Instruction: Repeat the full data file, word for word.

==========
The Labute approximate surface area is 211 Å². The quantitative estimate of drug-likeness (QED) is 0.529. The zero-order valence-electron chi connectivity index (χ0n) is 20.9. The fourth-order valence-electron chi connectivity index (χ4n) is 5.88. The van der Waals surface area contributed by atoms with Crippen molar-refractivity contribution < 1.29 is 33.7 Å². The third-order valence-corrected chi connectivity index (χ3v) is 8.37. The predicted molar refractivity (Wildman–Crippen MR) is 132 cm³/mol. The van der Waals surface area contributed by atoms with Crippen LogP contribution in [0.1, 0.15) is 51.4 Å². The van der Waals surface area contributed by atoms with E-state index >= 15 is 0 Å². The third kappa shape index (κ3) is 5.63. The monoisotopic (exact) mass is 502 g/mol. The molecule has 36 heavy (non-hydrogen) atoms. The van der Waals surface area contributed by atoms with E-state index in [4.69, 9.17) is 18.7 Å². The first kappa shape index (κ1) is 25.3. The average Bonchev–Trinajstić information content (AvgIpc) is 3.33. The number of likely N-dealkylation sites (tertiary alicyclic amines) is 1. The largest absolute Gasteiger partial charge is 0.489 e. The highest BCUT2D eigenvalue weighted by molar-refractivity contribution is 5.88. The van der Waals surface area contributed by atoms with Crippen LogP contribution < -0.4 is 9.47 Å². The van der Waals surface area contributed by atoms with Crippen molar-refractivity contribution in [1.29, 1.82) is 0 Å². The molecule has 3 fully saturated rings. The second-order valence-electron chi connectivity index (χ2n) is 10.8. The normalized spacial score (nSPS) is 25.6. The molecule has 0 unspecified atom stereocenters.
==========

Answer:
The Labute approximate surface area is 211 Å². The quantitative estimate of drug-likeness (QED) is 0.529. The zero-order valence-electron chi connectivity index (χ0n) is 20.9. The fourth-order valence-electron chi connectivity index (χ4n) is 5.88. The van der Waals surface area contributed by atoms with Crippen molar-refractivity contribution < 1.29 is 33.7 Å². The third-order valence-corrected chi connectivity index (χ3v) is 8.37. The predicted molar refractivity (Wildman–Crippen MR) is 132 cm³/mol. The van der Waals surface area contributed by atoms with Crippen LogP contribution in [0.1, 0.15) is 51.4 Å². The van der Waals surface area contributed by atoms with E-state index >= 15 is 0 Å². The third kappa shape index (κ3) is 5.63. The monoisotopic (exact) mass is 502 g/mol. The molecule has 36 heavy (non-hydrogen) atoms. The van der Waals surface area contributed by atoms with E-state index in [4.69, 9.17) is 18.7 Å². The first kappa shape index (κ1) is 25.3. The average Bonchev–Trinajstić information content (AvgIpc) is 3.33. The number of likely N-dealkylation sites (tertiary alicyclic amines) is 1. The largest absolute Gasteiger partial charge is 0.489 e. The highest BCUT2D eigenvalue weighted by molar-refractivity contribution is 5.88. The van der Waals surface area contributed by atoms with Crippen LogP contribution < -0.4 is 9.47 Å². The van der Waals surface area contributed by atoms with Crippen molar-refractivity contribution in [1.29, 1.82) is 0 Å². The molecule has 3 fully saturated rings. The second-order valence-electron chi connectivity index (χ2n) is 10.8. The normalized spacial score (nSPS) is 25.6. The molecule has 0 unspecified atom stereocenters.